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A little girl named Martha is inadvertently left home alone one day. Her family members are busy with their own affairs, and the servants disperse too. (Indications through the story show that Martha's is a well-to-do family of Prairie Avenue, Chicago.) While playing with her dolls, Martha remembers an old dollhouse stored in the attic. Up in the attic, she finds an old chest that was sent to the family from Italy by Uncle Walter, before he went elephant hunting in Africa and never returned.
Her curiosity aroused, Martha hunts through the house's collection of old keys until she finds one that fits the chest's lock. She opens the chest, only to be astonished when three Italian bandits climb out. They are dressed in traditional garb, and sport large mustaches; they are fully equipped with pistols and daggers in their waistbands.
The bandits engage the amazed little girl in conversation. As surprised as she is by them, so they are astounded to learn that they are in Chicago in America. They inquire about local conditions — the police, and potential victims. Martha tries to suggest other lines of work for the men, like trolley-car motor men, or department store clerks, or even aldermen — but the bandits are determined to pursue their ancient and honorable calling. They begin by robbing Martha's own house; they pile the attic with their plunder — the family silver, the copper kettle, the parlor clock, papa's fur overcoat, etc.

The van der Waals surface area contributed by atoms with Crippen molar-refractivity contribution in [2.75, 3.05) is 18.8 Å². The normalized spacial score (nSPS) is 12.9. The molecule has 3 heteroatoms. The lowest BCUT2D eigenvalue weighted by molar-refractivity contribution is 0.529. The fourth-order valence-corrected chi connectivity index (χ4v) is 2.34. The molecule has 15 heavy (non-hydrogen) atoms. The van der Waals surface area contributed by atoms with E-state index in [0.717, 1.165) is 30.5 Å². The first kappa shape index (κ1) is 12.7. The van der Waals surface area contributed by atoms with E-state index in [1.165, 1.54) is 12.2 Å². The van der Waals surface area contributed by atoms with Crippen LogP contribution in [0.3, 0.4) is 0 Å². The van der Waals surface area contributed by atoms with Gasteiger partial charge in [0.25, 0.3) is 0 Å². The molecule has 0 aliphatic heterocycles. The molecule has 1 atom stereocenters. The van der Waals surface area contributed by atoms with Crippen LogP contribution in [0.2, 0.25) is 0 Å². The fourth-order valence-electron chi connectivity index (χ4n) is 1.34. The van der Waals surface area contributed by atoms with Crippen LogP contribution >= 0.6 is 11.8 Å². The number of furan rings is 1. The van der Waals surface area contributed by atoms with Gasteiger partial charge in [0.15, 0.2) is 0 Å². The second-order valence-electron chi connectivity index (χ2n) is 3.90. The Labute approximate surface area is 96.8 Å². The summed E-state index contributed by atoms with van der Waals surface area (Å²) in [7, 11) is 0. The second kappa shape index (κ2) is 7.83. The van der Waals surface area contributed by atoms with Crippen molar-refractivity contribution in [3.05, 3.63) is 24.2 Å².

A desperate Martha finds a way out of her predicament when the doorbell rings. The bandits are amazed and alarmed; looking out the window, Martha sees that it is only the postman, who delivered a letter and went on his way. The girl cleverly tells the bandits that the police have arrived to arrest them; she talks them into climbing back into the chest, and locks them in there once more.
The moral of the tale: "This story should teach us not to interfere in matters that do not concern us. For had Martha refrained from opening Uncle Walter's mysterious chest she would not have been obliged to carry downstairs all the plunder the robbers had brought into the attic."
"The Box of Robbers" is one of the eight stories in the collection illustrated by Ike Morgan.
Baum later adapted the story into A Box of Bandits, one of the four films in the quartet Violet's Dreams.
The story contains some mild satire. When the bandits inquire about people in Chicago to rob, Martha supposes that everyone has been robbed already. When she suggests that the bandits can become police inspectors, they agree that "The police need to be inspected, especially in Italy."
Another story in the same volume, "The Girl Who Owned a Bear," employs a very similar ending: the girl protagonist's difficulties are resolved by a doorbell's ring.